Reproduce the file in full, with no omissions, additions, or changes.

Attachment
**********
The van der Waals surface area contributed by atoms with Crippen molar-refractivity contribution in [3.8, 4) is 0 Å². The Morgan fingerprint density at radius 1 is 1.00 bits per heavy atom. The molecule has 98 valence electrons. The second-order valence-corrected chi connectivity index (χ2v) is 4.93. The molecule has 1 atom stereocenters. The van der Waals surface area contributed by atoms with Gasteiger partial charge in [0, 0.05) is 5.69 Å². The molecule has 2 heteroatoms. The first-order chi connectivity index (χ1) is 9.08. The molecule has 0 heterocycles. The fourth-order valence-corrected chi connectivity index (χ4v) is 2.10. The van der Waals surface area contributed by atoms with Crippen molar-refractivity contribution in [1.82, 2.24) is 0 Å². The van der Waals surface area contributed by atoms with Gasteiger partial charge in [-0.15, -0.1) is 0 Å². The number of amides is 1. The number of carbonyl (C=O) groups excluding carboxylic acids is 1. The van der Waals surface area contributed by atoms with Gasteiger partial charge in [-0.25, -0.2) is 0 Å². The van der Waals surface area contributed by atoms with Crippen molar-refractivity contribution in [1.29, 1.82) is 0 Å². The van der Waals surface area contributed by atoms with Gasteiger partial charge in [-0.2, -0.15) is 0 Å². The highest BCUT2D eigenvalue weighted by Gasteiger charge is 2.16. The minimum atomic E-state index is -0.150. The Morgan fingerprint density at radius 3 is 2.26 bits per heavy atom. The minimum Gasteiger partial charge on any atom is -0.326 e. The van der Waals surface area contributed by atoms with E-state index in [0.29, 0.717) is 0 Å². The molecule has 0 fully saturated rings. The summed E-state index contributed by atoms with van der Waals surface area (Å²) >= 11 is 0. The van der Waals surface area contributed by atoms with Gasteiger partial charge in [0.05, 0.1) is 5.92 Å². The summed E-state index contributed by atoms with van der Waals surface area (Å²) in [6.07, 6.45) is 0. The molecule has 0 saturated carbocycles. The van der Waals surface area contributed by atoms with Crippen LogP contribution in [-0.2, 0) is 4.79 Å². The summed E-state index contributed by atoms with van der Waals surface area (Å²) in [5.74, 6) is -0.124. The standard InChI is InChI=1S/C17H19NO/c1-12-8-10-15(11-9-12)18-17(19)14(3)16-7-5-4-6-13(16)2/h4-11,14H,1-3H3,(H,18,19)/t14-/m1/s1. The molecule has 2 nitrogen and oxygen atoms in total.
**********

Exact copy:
The van der Waals surface area contributed by atoms with Crippen molar-refractivity contribution in [3.8, 4) is 0 Å². The Morgan fingerprint density at radius 1 is 1.00 bits per heavy atom. The molecule has 98 valence electrons. The second-order valence-corrected chi connectivity index (χ2v) is 4.93. The molecule has 1 atom stereocenters. The van der Waals surface area contributed by atoms with Gasteiger partial charge in [0, 0.05) is 5.69 Å². The molecule has 2 heteroatoms. The first-order chi connectivity index (χ1) is 9.08. The molecule has 0 heterocycles. The fourth-order valence-corrected chi connectivity index (χ4v) is 2.10. The van der Waals surface area contributed by atoms with Crippen molar-refractivity contribution in [1.82, 2.24) is 0 Å². The van der Waals surface area contributed by atoms with Gasteiger partial charge in [-0.15, -0.1) is 0 Å². The number of amides is 1. The number of carbonyl (C=O) groups excluding carboxylic acids is 1. The van der Waals surface area contributed by atoms with Gasteiger partial charge in [-0.25, -0.2) is 0 Å². The van der Waals surface area contributed by atoms with Crippen molar-refractivity contribution in [1.29, 1.82) is 0 Å². The van der Waals surface area contributed by atoms with Gasteiger partial charge in [-0.2, -0.15) is 0 Å². The highest BCUT2D eigenvalue weighted by Gasteiger charge is 2.16. The minimum atomic E-state index is -0.150. The Morgan fingerprint density at radius 3 is 2.26 bits per heavy atom. The minimum Gasteiger partial charge on any atom is -0.326 e. The van der Waals surface area contributed by atoms with E-state index in [0.29, 0.717) is 0 Å². The molecule has 0 fully saturated rings. The summed E-state index contributed by atoms with van der Waals surface area (Å²) >= 11 is 0. The van der Waals surface area contributed by atoms with Gasteiger partial charge in [0.05, 0.1) is 5.92 Å². The summed E-state index contributed by atoms with van der Waals surface area (Å²) in [6.07, 6.45) is 0. The molecule has 0 saturated carbocycles. The van der Waals surface area contributed by atoms with Crippen LogP contribution in [-0.2, 0) is 4.79 Å². The summed E-state index contributed by atoms with van der Waals surface area (Å²) in [5.74, 6) is -0.124. The standard InChI is InChI=1S/C17H19NO/c1-12-8-10-15(11-9-12)18-17(19)14(3)16-7-5-4-6-13(16)2/h4-11,14H,1-3H3,(H,18,19)/t14-/m1/s1. The molecule has 2 nitrogen and oxygen atoms in total.